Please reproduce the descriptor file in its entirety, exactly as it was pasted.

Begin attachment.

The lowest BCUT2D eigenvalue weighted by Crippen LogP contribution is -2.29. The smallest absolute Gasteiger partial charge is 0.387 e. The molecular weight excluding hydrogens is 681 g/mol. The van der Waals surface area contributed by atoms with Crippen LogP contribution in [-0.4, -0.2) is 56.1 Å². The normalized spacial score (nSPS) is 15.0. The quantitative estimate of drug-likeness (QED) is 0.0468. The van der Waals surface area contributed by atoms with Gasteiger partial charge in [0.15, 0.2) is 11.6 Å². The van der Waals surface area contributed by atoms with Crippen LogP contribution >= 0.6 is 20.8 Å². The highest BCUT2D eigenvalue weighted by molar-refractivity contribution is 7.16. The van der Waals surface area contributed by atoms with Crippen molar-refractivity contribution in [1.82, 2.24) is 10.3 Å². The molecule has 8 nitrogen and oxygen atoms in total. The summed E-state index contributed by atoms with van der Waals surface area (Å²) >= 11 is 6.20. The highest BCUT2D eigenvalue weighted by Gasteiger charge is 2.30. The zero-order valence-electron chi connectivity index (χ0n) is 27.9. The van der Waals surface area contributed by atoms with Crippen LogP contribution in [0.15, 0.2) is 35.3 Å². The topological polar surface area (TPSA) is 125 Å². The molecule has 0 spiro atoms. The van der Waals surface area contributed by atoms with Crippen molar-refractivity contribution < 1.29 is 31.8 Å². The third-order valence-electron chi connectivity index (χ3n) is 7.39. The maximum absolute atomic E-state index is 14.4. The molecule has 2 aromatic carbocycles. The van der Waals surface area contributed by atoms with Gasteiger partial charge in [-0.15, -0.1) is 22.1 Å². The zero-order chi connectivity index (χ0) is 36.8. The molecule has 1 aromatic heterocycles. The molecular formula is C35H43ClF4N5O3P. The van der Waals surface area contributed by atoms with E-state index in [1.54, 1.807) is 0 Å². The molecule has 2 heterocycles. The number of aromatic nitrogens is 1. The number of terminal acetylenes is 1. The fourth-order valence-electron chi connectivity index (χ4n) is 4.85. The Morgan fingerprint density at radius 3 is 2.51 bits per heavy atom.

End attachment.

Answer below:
The lowest BCUT2D eigenvalue weighted by Crippen LogP contribution is -2.29. The smallest absolute Gasteiger partial charge is 0.387 e. The molecular weight excluding hydrogens is 681 g/mol. The van der Waals surface area contributed by atoms with Crippen LogP contribution in [-0.4, -0.2) is 56.1 Å². The normalized spacial score (nSPS) is 15.0. The quantitative estimate of drug-likeness (QED) is 0.0468. The van der Waals surface area contributed by atoms with Gasteiger partial charge in [0.15, 0.2) is 11.6 Å². The van der Waals surface area contributed by atoms with Crippen LogP contribution >= 0.6 is 20.8 Å². The highest BCUT2D eigenvalue weighted by molar-refractivity contribution is 7.16. The van der Waals surface area contributed by atoms with Crippen molar-refractivity contribution in [1.82, 2.24) is 10.3 Å². The molecule has 8 nitrogen and oxygen atoms in total. The summed E-state index contributed by atoms with van der Waals surface area (Å²) >= 11 is 6.20. The highest BCUT2D eigenvalue weighted by Gasteiger charge is 2.30. The zero-order valence-electron chi connectivity index (χ0n) is 27.9. The van der Waals surface area contributed by atoms with Crippen LogP contribution in [0.15, 0.2) is 35.3 Å². The topological polar surface area (TPSA) is 125 Å². The molecule has 0 spiro atoms. The van der Waals surface area contributed by atoms with Crippen molar-refractivity contribution < 1.29 is 31.8 Å². The third-order valence-electron chi connectivity index (χ3n) is 7.39. The maximum absolute atomic E-state index is 14.4. The molecule has 2 aromatic carbocycles. The van der Waals surface area contributed by atoms with Gasteiger partial charge in [-0.15, -0.1) is 22.1 Å². The zero-order chi connectivity index (χ0) is 36.8. The molecule has 1 aromatic heterocycles. The molecular formula is C35H43ClF4N5O3P. The van der Waals surface area contributed by atoms with E-state index in [1.54, 1.807) is 0 Å². The molecule has 2 heterocycles. The number of aromatic nitrogens is 1. The number of terminal acetylenes is 1. The fourth-order valence-electron chi connectivity index (χ4n) is 4.85. The Morgan fingerprint density at radius 3 is 2.51 bits per heavy atom.